If you don't have any positive feelings toward "A Charlie Brown Christmas," I'm relatively certain that your heart is made out of wood—or you don't celebrate Christmas. Either or.
The fact that it has been as successful as it's been over the past 57 years wasn't a slam-dunk, however. Even the men responsible for it, Bill Melendez and Lee Mendelson, were afraid that it was going to be a complete failure after its first screening. In fact, according to Mendelson, it seemed like the entire room watching that screening felt the same way.
Except for one animator.
What the roomful of executives saw upon the first screening was a shock—a slow and quiet semireligious, jazz-filled 25 minutes, voiced by a cast of inexperienced children, and, perhaps most unforgivably, without a laugh track. “They said, ‘We’ll play it once and that will be all. Good try,’ ” remembers Mendelson. “Bill and I thought we had ruined Charlie Brown forever when it was done. We kind of agreed with the network. One of the animators stood up in the back of the room—he had had a couple of drinks—and he said, ‘It’s going to run for a hundred years,’ and then fell down. We all thought he was crazy, but he was more right than we were.”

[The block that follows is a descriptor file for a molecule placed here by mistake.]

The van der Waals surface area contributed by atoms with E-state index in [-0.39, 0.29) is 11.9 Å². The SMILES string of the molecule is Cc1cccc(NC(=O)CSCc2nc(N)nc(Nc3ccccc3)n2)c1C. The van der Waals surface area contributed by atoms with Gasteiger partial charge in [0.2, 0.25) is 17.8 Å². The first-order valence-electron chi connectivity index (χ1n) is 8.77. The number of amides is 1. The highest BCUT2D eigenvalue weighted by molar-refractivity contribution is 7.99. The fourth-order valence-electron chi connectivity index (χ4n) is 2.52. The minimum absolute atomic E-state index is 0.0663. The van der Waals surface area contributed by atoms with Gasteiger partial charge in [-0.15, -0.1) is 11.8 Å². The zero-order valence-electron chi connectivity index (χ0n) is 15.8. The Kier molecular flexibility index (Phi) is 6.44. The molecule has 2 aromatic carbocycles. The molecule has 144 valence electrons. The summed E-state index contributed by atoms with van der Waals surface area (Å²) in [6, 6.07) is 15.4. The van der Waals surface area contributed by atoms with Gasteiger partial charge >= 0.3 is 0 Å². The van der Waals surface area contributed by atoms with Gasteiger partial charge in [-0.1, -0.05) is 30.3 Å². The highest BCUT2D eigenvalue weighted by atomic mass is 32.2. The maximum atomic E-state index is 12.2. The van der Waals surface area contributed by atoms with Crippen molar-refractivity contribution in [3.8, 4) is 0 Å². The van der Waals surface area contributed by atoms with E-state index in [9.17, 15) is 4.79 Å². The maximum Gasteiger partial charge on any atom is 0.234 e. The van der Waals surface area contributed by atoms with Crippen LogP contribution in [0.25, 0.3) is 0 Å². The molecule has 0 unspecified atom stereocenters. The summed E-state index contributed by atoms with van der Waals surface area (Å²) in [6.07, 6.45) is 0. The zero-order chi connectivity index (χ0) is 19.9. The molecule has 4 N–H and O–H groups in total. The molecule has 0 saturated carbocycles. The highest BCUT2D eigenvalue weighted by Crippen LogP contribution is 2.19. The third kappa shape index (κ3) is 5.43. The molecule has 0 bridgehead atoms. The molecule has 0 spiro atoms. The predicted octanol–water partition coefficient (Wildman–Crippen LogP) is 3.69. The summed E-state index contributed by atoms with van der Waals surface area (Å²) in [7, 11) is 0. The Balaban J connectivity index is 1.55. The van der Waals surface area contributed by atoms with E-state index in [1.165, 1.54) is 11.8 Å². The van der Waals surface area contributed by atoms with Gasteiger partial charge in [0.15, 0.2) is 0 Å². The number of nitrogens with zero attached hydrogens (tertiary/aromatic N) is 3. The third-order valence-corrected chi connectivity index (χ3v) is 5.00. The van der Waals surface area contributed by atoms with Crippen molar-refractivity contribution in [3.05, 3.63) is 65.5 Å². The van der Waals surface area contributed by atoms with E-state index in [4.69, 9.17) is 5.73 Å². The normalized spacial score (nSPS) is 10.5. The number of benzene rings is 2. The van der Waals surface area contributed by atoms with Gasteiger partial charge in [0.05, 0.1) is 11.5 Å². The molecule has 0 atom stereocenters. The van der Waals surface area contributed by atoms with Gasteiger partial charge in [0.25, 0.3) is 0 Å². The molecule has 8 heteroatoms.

PopMatters has a spectacular article on the history of "A Charlie Brown Christmas," written all the way back in 2006, but like the movie that is its focus, it's near timeless. Give it a read at PopMatters.
An exhibition and digital archive, "The Documented Border" is a collaborative initiative at the University of Arizona… More